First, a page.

“While I will vote for this, I am asking that we, as a board, put together a group of experts that we have assigned to this task to help us get a (clearer picture on the district’s plan for data use and collection),” Noonan said.

Both Dahlkemper and Fellman said they would discuss forming such a group during the board’s next study session on Oct. 24.

“I have a question for (Allen Taggart, Jeffco Schools attorney),” Noonan said. “Mr. Taggart, if the vote is 2-2, what does that mean?”

“It means the contract is not approved,” Taggart said.

“OK, based on that, I’m going to vote no, unless we agree … to establish a committee that is reporting to the board on data management.”

“Let’s be really clear about what we’re doing,” Dahlkemper said. “To hold this data storage hostage … I think is fundamentally wrong and is irresponsible.”

“All I want is a commitment from (Dahlkemper) and from (Fellman) to get this committee going,” Noonan said.

“But it is premature … to make a decision about a committee that we haven’t even had a discussion about what the role of that committee is,” Dahlkemper said.

“I really think that we have to separate these two things,” Fellman said. “We need the storage capacity; we need a committee. Those are two different issues. We cannot tie them together, and blackmailing this board and blackmailing the staff is not OK with me.”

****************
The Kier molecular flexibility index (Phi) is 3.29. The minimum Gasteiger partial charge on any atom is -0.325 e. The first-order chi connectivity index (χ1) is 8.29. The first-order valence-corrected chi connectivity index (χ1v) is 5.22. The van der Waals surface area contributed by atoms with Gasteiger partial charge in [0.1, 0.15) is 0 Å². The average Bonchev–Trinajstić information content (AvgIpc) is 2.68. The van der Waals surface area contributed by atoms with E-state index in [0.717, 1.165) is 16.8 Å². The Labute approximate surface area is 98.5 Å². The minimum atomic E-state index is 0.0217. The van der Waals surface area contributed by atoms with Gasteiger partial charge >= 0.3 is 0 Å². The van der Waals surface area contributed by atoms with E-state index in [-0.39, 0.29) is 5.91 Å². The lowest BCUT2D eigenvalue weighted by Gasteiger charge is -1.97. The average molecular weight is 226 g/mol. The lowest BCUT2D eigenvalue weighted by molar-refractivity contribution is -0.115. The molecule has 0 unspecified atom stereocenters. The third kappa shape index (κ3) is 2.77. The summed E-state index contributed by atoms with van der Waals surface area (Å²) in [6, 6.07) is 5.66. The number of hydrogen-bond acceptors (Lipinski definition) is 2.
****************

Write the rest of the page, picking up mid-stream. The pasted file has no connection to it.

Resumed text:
Noonan said she would be willing to discuss the role of a data committee at a later time but still wanted the members’ agreement that a committee reporting to the board would be formed.

Both Fellman and Dahlkemper said they couldn’t agree. Dahlkemper referred to the board’s study session on Oct. 24 and said the district is planning a presentation to the board on its plans for data and wanted to wait for that.

Noonan was still left to vote, and she paused for a moment before saying, “No.”

“Then the contract fails,” Dahlkemper said.

Many Jeffco Schools’ employees stood up to exit the meeting, and a scuffle then broke out between a district resident who had spoken to the board and two staff members.

“I was hoping (Dahlkemper and Fellman) would agree with me,” Noonan said Monday. “Why wouldn’t you agree to a committee? The purpose of having a committee is to help the board understand the issues.”

Noonan said she felt putting a condition on her vote was necessary.

“I have no other way of expressing how concerned I am about how the district’s moving forward with data,” said Noonan, whose term on the board ends this year. “How else am I supposed to convey to the public that I think this is very important?”

Noonan said the board needs more communication on the overall picture of the district’s plan for data use and storage.

“I feel, as a board, we have not done our due diligence in this area,” Noonan said Monday. “(The board is) not a rubber stamp.”

Contact Daniel Laverty at Daniel@evergreenco.comor at 303-350-1043. Follow him on Twitter at @LavertyReports.